Too many developers want to stay in their comfort zone. They try to bend whatever language or framework they know best to the problem at hand. This makes perfect sense if we think about it – people want to feel good about themselves and being good at something provides that feeling.[1. I discuss this concept in my essay on Persistence.]
While none of the experts explicitly stated it, I noticed that every developer I talked to stayed with the questions I asked longer than the average person would have. Instead of just blurting out the first thing that came to their mind, many of them would silently sit and look up into the corner of the room for 1-2 minutes thoroughly pensive about the question at hand. I hypothesise that this reticence to jump at the first thing that comes to mind is directly correlated to their success in programming. Many novices take the trial-and-error approach to every problem and while that can be useful, it’s not always the best tool for the job. In addition, this thorough and patient exploration of a problem likely also correlates to their stick-with-it-ness that is so prevalent and near-universally agreed to be a primary indicator of great hackers.
Lastly, I explored how developers spend their time on the job. Most tasks fell into one of four time slots:
- Fixing bugs and making minor changes to an existing code base
- Adding new features to an existing code base
- Writing new software from scratch
- Refactoring (making a material architectural change to a code base without changing the functionality – very difficult)
Editing an existing code base is what most entry-level programmers will do in a new position.
Where to go from here?
While the research is far from completed, I couldn’t be more excited about how to use this information to try and improve upon existing ways of learning how to code. Some of the revelations are a complete mystery on how to efficiently implement them into a new style of learning, while others provide clear clues on how to make the process more efficient. Some easy wins for anyone who wants to learn how to code:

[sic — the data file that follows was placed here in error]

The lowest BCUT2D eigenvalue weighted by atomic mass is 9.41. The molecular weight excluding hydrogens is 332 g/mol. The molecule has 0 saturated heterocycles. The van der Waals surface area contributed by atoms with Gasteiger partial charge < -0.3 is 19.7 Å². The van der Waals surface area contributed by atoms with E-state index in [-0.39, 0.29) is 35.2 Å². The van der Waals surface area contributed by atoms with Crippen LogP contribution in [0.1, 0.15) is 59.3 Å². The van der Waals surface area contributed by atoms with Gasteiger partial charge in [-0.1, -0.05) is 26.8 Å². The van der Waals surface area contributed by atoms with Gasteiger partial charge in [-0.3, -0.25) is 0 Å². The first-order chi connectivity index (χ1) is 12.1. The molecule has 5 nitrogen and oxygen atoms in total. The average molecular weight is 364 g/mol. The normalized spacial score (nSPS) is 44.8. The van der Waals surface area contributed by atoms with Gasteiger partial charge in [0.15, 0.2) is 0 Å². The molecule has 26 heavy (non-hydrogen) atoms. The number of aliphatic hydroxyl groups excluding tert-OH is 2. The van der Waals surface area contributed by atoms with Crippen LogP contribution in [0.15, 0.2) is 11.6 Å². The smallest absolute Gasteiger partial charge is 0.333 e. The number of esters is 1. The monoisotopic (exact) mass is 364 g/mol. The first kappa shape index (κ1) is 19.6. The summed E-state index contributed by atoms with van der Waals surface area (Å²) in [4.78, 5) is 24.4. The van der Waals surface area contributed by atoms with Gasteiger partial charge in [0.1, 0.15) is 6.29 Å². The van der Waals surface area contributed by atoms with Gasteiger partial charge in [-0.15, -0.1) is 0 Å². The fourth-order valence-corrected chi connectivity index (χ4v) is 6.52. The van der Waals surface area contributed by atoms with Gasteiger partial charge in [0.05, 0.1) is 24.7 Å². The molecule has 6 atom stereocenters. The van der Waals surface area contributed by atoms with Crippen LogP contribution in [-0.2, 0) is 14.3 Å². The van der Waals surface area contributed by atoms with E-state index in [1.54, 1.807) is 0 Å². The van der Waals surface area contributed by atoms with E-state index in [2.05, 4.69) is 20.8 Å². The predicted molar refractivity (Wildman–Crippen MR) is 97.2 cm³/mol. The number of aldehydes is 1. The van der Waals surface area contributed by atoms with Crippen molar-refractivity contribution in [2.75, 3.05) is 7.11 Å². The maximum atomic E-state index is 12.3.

- Commit – A few minutes here and there isn’t going to work no matter how you’re learning. If you want to learn how to code, commit to it.
- Use a mentor – Find an experienced developer who is willing to sit with you for even 30 minutes per week. You should be conducting much more than 30 minutes per week of self-study, but the 30 minutes of pair programming with an expert can provide significant improvements in the learning process. (Contact me if you’re interested in being a mentor or being mentored.)
- Build your own projects – Constantly bouncing from tutorial to tutorial can be useful to learn concepts, but the quicker you begin building your own projects the better. Exclusively using tutorials to learn is like someone who wants to be a chef but only uses recipes. It may show you how to make that exact dish, but the knowledge of the underlying concepts is where the true learning will come.
- Review others’ code – If you use a tutorial to learn a concept, go to GitHub and find some places where people have used that concept in an actual project.
If you’d like to learn more about the research and the programming academy that we’re building on top of it, check out MakersAcademy.com and/or email me at firstname.lastname@example.org.
Follow me on Twitter @startuprob